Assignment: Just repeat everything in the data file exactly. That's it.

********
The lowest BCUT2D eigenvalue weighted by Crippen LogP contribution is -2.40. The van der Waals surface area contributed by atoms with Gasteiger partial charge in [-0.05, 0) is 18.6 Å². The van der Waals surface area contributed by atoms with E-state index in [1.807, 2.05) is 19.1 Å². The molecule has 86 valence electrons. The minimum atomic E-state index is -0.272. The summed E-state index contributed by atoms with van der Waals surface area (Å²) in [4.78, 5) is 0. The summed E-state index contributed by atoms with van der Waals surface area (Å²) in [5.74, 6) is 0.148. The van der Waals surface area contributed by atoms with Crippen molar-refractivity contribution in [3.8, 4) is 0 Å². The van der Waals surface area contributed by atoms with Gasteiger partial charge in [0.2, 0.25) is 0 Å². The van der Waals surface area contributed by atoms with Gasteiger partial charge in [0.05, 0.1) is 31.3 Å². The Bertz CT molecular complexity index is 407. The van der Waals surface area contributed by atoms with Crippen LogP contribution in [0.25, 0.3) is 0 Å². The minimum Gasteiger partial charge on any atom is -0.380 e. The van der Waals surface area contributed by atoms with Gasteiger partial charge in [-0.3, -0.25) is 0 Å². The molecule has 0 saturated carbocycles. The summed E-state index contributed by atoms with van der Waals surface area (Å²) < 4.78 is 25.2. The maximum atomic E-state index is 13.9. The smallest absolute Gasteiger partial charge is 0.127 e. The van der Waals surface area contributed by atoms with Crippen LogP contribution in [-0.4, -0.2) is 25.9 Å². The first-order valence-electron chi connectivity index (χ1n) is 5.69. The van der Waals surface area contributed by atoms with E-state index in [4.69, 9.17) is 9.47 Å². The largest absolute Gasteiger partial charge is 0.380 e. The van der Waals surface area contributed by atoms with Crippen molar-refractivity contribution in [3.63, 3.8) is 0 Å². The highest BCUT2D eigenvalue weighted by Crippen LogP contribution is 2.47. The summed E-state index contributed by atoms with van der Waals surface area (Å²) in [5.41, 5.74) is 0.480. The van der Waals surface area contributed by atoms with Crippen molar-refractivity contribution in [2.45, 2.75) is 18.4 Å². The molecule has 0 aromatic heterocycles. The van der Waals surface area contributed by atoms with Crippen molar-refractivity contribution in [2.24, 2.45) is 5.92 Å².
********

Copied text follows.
The lowest BCUT2D eigenvalue weighted by Crippen LogP contribution is -2.40. The van der Waals surface area contributed by atoms with Gasteiger partial charge in [-0.05, 0) is 18.6 Å². The van der Waals surface area contributed by atoms with E-state index in [1.807, 2.05) is 19.1 Å². The molecule has 86 valence electrons. The minimum atomic E-state index is -0.272. The summed E-state index contributed by atoms with van der Waals surface area (Å²) in [4.78, 5) is 0. The summed E-state index contributed by atoms with van der Waals surface area (Å²) in [5.74, 6) is 0.148. The van der Waals surface area contributed by atoms with Crippen molar-refractivity contribution in [3.8, 4) is 0 Å². The van der Waals surface area contributed by atoms with Gasteiger partial charge in [0.2, 0.25) is 0 Å². The van der Waals surface area contributed by atoms with Gasteiger partial charge in [0.05, 0.1) is 31.3 Å². The Bertz CT molecular complexity index is 407. The van der Waals surface area contributed by atoms with Crippen LogP contribution in [0.25, 0.3) is 0 Å². The minimum Gasteiger partial charge on any atom is -0.380 e. The van der Waals surface area contributed by atoms with Gasteiger partial charge in [-0.3, -0.25) is 0 Å². The molecule has 0 saturated carbocycles. The summed E-state index contributed by atoms with van der Waals surface area (Å²) < 4.78 is 25.2. The maximum atomic E-state index is 13.9. The smallest absolute Gasteiger partial charge is 0.127 e. The van der Waals surface area contributed by atoms with Crippen LogP contribution in [-0.4, -0.2) is 25.9 Å². The first-order valence-electron chi connectivity index (χ1n) is 5.69. The van der Waals surface area contributed by atoms with E-state index in [4.69, 9.17) is 9.47 Å². The largest absolute Gasteiger partial charge is 0.380 e. The van der Waals surface area contributed by atoms with Crippen molar-refractivity contribution in [3.63, 3.8) is 0 Å². The highest BCUT2D eigenvalue weighted by Crippen LogP contribution is 2.47. The summed E-state index contributed by atoms with van der Waals surface area (Å²) in [5.41, 5.74) is 0.480. The van der Waals surface area contributed by atoms with Crippen molar-refractivity contribution in [2.45, 2.75) is 18.4 Å². The molecule has 0 aromatic heterocycles. The van der Waals surface area contributed by atoms with Crippen molar-refractivity contribution in [2.24, 2.45) is 5.92 Å².